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Jon Iverson Posted: Mar 05, 2000 0 comments
Because they now realize that downloading music from the Internet is here to stay, it would seem the major record companies would love to see a world in which Web consumers no longer own a copy of a song or album, but simply pay each time they listen to it.
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Stereophile Staff Posted: Feb 27, 2000 0 comments
How many of you out there know what a Nuvistor is? Michael Fremer takes a look at this unique device and its application in the Musical Fidelity Nu-Vista 300 power amplifier. "Enclosing its vacuum in metal rather than glass, the Nuvistor was designed as a long-lived, highly linear device with low heat, low microphony, and low noise—all of which it needed to have any hope of competing in the brave new solid-state world emerging when RCA introduced it in the 1960s." Musical Fidelity decided to use the Nuvistor in a limited-run amplifier, and therein lies an interesting tale, which Michael skillfully uncovers.
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Stereophile Staff Posted: Feb 27, 2000 0 comments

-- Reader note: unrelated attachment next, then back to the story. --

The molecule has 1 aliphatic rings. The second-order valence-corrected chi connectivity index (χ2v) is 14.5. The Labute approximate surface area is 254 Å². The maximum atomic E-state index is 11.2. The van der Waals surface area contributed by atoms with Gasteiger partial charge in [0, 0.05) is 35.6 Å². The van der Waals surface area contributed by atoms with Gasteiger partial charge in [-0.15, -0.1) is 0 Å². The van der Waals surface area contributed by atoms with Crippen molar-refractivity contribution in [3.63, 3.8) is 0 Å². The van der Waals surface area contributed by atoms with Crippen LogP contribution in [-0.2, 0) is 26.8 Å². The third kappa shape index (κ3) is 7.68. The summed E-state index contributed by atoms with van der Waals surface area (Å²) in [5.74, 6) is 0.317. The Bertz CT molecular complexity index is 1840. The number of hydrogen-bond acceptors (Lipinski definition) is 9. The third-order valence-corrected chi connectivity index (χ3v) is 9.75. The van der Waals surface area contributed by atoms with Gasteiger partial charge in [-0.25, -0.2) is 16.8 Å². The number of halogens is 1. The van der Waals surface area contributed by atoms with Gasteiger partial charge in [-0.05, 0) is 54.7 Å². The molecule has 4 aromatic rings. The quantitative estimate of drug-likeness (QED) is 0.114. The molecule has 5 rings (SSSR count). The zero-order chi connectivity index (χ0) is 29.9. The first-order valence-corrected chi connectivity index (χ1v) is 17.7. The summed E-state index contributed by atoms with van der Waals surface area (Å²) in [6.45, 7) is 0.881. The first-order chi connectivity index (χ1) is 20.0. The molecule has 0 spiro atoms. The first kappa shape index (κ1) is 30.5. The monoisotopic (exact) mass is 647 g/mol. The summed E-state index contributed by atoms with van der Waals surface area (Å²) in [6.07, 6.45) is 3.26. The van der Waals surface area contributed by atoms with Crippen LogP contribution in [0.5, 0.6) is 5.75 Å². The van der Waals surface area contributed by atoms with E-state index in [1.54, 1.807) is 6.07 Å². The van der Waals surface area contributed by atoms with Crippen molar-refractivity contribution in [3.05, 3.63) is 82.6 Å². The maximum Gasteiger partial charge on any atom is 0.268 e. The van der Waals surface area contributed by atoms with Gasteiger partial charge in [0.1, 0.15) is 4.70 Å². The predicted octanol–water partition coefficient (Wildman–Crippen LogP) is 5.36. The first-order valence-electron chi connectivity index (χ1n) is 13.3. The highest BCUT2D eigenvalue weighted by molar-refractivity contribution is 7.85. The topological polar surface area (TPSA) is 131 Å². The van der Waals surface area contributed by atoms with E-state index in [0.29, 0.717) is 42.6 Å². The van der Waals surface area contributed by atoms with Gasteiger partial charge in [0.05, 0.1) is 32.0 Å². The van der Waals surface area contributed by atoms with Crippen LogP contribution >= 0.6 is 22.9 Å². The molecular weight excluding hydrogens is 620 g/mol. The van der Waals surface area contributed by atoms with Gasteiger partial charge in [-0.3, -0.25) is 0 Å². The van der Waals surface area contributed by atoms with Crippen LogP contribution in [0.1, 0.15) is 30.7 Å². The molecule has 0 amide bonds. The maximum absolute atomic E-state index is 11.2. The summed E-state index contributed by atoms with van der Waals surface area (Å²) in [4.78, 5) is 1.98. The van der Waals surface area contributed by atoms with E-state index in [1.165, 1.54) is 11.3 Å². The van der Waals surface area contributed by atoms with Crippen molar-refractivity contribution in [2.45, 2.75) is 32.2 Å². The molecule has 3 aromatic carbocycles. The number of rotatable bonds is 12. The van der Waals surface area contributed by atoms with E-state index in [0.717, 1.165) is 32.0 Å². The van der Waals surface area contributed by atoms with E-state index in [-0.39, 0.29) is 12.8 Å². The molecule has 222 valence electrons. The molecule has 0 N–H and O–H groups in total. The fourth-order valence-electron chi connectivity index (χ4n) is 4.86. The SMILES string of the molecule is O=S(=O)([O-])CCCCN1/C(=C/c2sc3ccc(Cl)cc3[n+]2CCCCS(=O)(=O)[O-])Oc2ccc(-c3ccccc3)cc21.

An Internet startup being organized by Fleetwood Mac drummer Mick Fleetwood and auctioneer Ted Owen will offer John Lennon's 30-year-old Steinway piano for auction some time in July. The piano is now on display in The Beatles Story museum in Liverpool and will remain there until October 9, which would have been Lennon's 60th birthday.
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Jon Iverson Posted: Feb 27, 2000 0 comments
In a statement that may have far-reaching ramifications for the online digital music-distribution business, last week Sonic Solutions and Sony announced at the Audio Engineering Society Convention (AES) in Paris that they would collaborate to integrate Sony's ATRAC3 (Adaptive Transform Acoustic Coding 3) into iMaster, Sonic's suite of tools for the preparation of compressed audio for Internet distribution.